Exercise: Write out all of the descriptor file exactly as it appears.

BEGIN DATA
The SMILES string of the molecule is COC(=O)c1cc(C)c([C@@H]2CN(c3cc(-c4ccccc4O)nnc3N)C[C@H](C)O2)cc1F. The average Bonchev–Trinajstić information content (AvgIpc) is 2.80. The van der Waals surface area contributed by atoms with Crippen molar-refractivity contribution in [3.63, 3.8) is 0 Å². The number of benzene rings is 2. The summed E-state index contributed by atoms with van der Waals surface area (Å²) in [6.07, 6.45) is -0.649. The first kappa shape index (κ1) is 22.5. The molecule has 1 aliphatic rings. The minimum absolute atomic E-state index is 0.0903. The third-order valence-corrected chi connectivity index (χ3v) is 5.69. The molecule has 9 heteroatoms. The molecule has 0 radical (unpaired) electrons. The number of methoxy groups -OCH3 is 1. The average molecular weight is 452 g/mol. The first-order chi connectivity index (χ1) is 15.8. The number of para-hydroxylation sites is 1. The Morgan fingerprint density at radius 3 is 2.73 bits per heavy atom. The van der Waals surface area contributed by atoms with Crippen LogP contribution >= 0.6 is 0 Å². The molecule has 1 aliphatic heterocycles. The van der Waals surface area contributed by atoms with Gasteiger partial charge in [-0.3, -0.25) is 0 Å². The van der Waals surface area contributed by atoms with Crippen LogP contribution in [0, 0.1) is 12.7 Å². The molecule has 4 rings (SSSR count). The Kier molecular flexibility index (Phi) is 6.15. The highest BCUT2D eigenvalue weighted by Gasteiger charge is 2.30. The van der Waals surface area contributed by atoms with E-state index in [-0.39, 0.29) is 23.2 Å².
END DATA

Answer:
The SMILES string of the molecule is COC(=O)c1cc(C)c([C@@H]2CN(c3cc(-c4ccccc4O)nnc3N)C[C@H](C)O2)cc1F. The average Bonchev–Trinajstić information content (AvgIpc) is 2.80. The van der Waals surface area contributed by atoms with Crippen molar-refractivity contribution in [3.63, 3.8) is 0 Å². The number of benzene rings is 2. The summed E-state index contributed by atoms with van der Waals surface area (Å²) in [6.07, 6.45) is -0.649. The first kappa shape index (κ1) is 22.5. The molecule has 1 aliphatic rings. The minimum absolute atomic E-state index is 0.0903. The third-order valence-corrected chi connectivity index (χ3v) is 5.69. The molecule has 9 heteroatoms. The molecule has 0 radical (unpaired) electrons. The number of methoxy groups -OCH3 is 1. The average molecular weight is 452 g/mol. The first-order chi connectivity index (χ1) is 15.8. The number of para-hydroxylation sites is 1. The Morgan fingerprint density at radius 3 is 2.73 bits per heavy atom. The van der Waals surface area contributed by atoms with Crippen LogP contribution >= 0.6 is 0 Å². The molecule has 1 aliphatic heterocycles. The van der Waals surface area contributed by atoms with Gasteiger partial charge in [-0.3, -0.25) is 0 Å². The van der Waals surface area contributed by atoms with Crippen LogP contribution in [0, 0.1) is 12.7 Å². The molecule has 4 rings (SSSR count). The Kier molecular flexibility index (Phi) is 6.15. The highest BCUT2D eigenvalue weighted by Gasteiger charge is 2.30. The van der Waals surface area contributed by atoms with E-state index in [-0.39, 0.29) is 23.2 Å².